Many credit managers may have lost sleep over Europe's debt crisis recently, but for Andrew Jackson sleepless nights have come from trying to come up with non-conventional ways to protect against the crisis.
Many credit managers may have lost sleep over Europe’s debt crisis recently, but for Andrew Jackson sleepless nights have come from trying to come up with non-conventional ways to protect against the crisis.
Jackson runs Bank Syz’s Oyster Credit Opportunities fund from his base at London’s Cairn Capital, and says protection against extreme events – so called ‘tail risk hedging’ – is crucial these days.
But primary problems of tail hedging now, he says, are first how to find hedges not yet also used by so many nervous rivals that they are too expensive; and second, how to find attractive instruments bearing enough yield to pay for those hedges.
“It is hard to be long anything that will pay you [to buy] the protection. If you cannot find a traditional route, you have to try to find something people have not seen yet.”
Large parts of Jackson’s working days – and possibly also sleeping hours, too, are taken up thinking laterally about these opportunities.
Plain vanilla hedging, such as volatility options on the Vix index, is expensive now, and liable to snap back as investors turn ‘risk-off’ again.
Being short Australian banks is one possibility, as Jackson explains: “People think Australian banks are a safe haven, but we think they are exposed to the commodity prices and to a massive price boom.”
They are also tied via lending to Australian property prices, and Jackson notes many of the world’s most expensive real estate markets on a pricing basis are now in Australia.
Looking at Europe again, he says it is “astonishing after two years [of the Eurozone crisis] we still do not have a clear picture of what will happen if Greece leaves the euro. This is why we have the kind of volatility levels we have.
“Markets are completely irrational and there is more fear and panic then there has ever been. Sometimes it is about fear of being short, then it is the fear of being long.”
Against this backdrop, Jackson says: “Policy makers and politicians need to do a much better job, by saying, ‘if [rates] get higher, we will do this’.”
Since Greece’s austerity supporters took power last week and the danger of a ‘Grexit’ receded if only temporarily, the necessity for Eurozone leaders to be far more clear in the near term faded.
Jackson is disappointed in their performance. He says visibility around support for Bankia remains a major issue. The Bank of Spain, for which he normally professes a higher regard, has done “a very poor job. Fitch has said another €60bn to €100bn of additional capital will be needed for the banking system, but the authorities said they do not know how much is needed. They cannot afford to say that – because that is when markets panic.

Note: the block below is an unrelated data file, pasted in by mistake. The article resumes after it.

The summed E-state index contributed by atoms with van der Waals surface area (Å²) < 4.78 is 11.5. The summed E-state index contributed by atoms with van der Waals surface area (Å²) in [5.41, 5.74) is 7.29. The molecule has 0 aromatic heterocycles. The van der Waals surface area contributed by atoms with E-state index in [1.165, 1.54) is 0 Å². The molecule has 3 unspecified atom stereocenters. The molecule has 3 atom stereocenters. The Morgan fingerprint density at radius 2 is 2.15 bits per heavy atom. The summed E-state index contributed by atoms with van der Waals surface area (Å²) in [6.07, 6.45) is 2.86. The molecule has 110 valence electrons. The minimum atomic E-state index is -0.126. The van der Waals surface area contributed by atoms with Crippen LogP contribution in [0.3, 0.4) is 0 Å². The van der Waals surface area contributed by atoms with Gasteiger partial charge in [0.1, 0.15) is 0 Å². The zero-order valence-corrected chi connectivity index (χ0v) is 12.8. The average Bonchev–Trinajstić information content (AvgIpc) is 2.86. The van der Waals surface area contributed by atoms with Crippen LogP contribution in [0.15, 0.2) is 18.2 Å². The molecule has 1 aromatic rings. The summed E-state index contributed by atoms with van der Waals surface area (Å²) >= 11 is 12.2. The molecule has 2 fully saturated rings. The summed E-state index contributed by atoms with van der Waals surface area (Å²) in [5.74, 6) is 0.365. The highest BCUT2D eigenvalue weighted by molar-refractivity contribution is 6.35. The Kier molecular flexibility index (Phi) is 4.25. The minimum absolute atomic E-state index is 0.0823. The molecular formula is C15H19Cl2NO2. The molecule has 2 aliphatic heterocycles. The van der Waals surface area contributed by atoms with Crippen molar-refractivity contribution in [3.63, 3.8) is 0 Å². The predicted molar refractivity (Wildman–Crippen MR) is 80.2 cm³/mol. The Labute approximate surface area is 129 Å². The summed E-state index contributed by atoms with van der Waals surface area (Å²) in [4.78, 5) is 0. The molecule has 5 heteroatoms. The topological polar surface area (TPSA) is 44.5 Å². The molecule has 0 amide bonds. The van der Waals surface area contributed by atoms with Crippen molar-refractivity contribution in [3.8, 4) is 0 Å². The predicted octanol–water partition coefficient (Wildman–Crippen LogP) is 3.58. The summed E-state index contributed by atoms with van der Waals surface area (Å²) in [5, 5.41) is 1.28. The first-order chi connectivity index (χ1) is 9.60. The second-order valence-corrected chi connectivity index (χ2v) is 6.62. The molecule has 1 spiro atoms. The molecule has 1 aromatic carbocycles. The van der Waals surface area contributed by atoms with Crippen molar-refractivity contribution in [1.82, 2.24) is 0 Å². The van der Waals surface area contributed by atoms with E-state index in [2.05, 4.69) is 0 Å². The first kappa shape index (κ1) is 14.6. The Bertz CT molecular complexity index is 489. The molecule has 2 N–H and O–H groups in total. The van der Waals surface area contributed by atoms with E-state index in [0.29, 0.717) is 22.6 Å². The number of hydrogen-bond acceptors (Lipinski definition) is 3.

“Stability is not arrived at by saying nothing or blaming everyone – hedge funds and speculators – it is arrived at by saying ‘here is what happens now’.”
He says it is not crucial Brussels find solutions to its problems immediately, “but a willingness to discuss topics like Eurobonds would be sufficient to cause some stability,” he says.
For Jackson, it is wrong for onlookers constantly to focus on whether or not Athens will default on its debt – “the question is, ‘can you afford to hold [the debt]?’ We mark to market and it is about pricing and where you think it will go.”
While Jackson does not speak very highly of Europe’s politicians, he has praise for its chief central banker Mario Draghi, who unexpectedly offered unlimited, cheap, long-term loans to Eurozone banks earlier this year, in a program abbreviated as LTRO.
“It had a massive impact last time around, but it was also very smart for Draghi to say, ‘forget about LTRO Part 2′, because if we expect it to happen it will be priced in, but he wants markets to be nervous about short sales and to think, ‘I hope Draghi does not do LTRO 2′.”
Here, Jackson is reminded of Draghi’s US counterpart Ben Bernanke at the Fed, who is willing to flush money into the American system, to the pain of funds betting markets will fall.
Jackson says it is important central bankers reserve the power to hurt negative bets.
“With Bernanke, markets know with QE3 he can bust the markets open, and just when you think markets have gone wrong and you are positioned short, he has massive power to hurt you. The markets start to fear the tools that are available [to him].”
Jackson says the crisis has been a process of leverage moving from banks to sovereigns, to supra-sovereigns such as the IMF and ECB – but all “without dealing with the underlying problem.”
Jackson has cut leverage on the long/short Oyster Credit Opportunities fund to around 1.2 times, and has flat net exposure.
The fund comprises six strategies – long and short credit, special situations, macro hedge using index CDS, and basis- and relative-value trades. Its process is bottom-up and, luckily given the prevailing environment, also top-down.
“At the moment we are trying to avoid hidden longs in our portfolio and the focus is on doing lots of detailed fundamental analysis,” Jackson says.